Abu Dhabi International Airport (AUH) is 30 minutes from the city center and only 45 minutes from the southern part of Dubai. Abu Dhabi Airports Company (ADAC) is benchmarking against international best practices as it progresses towards creating a world-class airport hub. “There are three key areas to consider in design and benchmarking when undertaking such a substantial airport redevelopment project,” says Mrs. Sheikha Al Maskari, vice president of corporate affairs for ADAC. “First, we considered our passengers and how we engineered their journey through the airport. Taking into account everything from walking times to way-finding and immigration, our airport design has ensured the optimal journey. The second consideration was the aircraft. We considered all factors that affect aircraft using the airport such as runway capacity, classifications and taxi times. Thirdly, we took into consideration airport support facilities such as catering and cargo automation. We know demand for facilities at airport will increase exponentially in tandem with the development and growth of Abu Dhabi as outlined in Plan 2030.” “Hospitality is one of the most treasured values of Arab culture and lies at the heart of our desire to open our doors to international travelers,” adds Sultan Bin Tahnoon Al Nahyan, chairman of the Abu Dhabi Tourism Authority. “We believe tourism and business travel can play an important role in promoting friendship, goodwill and understanding.”  

TIME — Greenwich Mean Time + 4.  

EMERGENCY NUMBERS — The US Embassy in Abu Dhabi telephone number is 971 2 414-2200. The Abu Dhabi police may be reached at 446-1461.Canadian Embassy in Abu Dhabi 971 2 694-0300.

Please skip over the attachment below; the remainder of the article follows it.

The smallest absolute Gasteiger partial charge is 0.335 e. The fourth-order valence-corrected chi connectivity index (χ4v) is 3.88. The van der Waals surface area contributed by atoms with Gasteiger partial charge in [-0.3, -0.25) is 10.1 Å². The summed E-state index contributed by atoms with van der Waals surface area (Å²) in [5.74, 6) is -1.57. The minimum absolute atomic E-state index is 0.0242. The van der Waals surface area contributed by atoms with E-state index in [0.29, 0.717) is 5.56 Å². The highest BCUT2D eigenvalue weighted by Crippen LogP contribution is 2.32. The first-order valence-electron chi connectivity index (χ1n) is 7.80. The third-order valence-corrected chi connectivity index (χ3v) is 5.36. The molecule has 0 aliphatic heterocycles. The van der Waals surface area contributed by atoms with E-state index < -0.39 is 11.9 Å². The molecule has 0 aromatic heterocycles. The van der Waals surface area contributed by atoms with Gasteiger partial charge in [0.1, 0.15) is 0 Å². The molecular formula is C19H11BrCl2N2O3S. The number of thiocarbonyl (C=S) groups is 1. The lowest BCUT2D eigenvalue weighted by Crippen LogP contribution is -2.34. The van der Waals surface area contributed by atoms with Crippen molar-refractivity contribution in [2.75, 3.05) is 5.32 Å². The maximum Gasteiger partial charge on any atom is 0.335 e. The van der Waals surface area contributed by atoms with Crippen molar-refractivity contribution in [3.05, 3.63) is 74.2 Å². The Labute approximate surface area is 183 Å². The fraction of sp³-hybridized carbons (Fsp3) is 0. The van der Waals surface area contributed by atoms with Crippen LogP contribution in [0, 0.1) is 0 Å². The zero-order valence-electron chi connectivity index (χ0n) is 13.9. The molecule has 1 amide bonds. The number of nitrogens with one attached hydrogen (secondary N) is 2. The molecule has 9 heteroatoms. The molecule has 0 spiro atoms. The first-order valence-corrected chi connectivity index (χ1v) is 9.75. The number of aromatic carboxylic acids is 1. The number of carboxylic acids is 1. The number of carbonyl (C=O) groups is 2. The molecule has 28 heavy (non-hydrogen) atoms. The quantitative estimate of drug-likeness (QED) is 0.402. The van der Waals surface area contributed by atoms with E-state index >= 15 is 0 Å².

ENTRY REQUIREMENTS — A passport is required, even for military personnel. For stays of less than 60 days, US citizens may obtain, for no fee, a visitor visa at the port of entry.

CUSTOMS — Duty-free allowance for non-Muslims is 2 liters liquor, 2 liters of wine and 400 cigarettes.

CRIME — One of the safest countries in the world, but take the usual precautions.
CURRENCY — The dirham is the currency of the United Arab Emirates and is divided into 100 fils. It is held constant against the US$ at approximately Dh3.67. Credit cards are widely accepted.

TIPPING — Hotels incorporate 16 percent into the menu tariff, but an additional small tip will be appreciated. Tip 15 to 20 percent in city restaurants. Tip porters $2 per bag, doormen $2 to $3 to hail a taxi and maids $3 per day. Guides get $10 to $20 per day and drivers $5.

GETTING AROUND — Taxis in the city may be hailed, but upscale taxis should be booked. Luxury taxi companies include NTC, Fast Cars and Al Gahzal.

BUSINESS HOURS — As a general rule, offices and government facilities are open Saturday through Wednesday. Banks are open from 8am to 1pm and from 4pm to 7 or 8pm; on Thursday, from 8am to noon.
Abu Dhabi Mall contains 400 shops and is open from 10am to 10pm Saturday through Wednesday; 10am to 11pm on Thursday; and 3:30-10pm on Friday.

RELIGIOUS IMPACT — Prayers take place five times per day and the call to prayer is widely and loudly broadcast. The holy month of Ramadan and other Islamic observances are based upon the lunar calendar and move back by about 11 days per year. Alcohol is available in hotels and clubs, but not elsewhere. International cuisine is features, but pork products are prohibited.

ELECTRICITY — The current is 220 volts in all of the Emirates except Abu Dhabi, which is 240. Adaptor plugs are square 3-pronged UK style.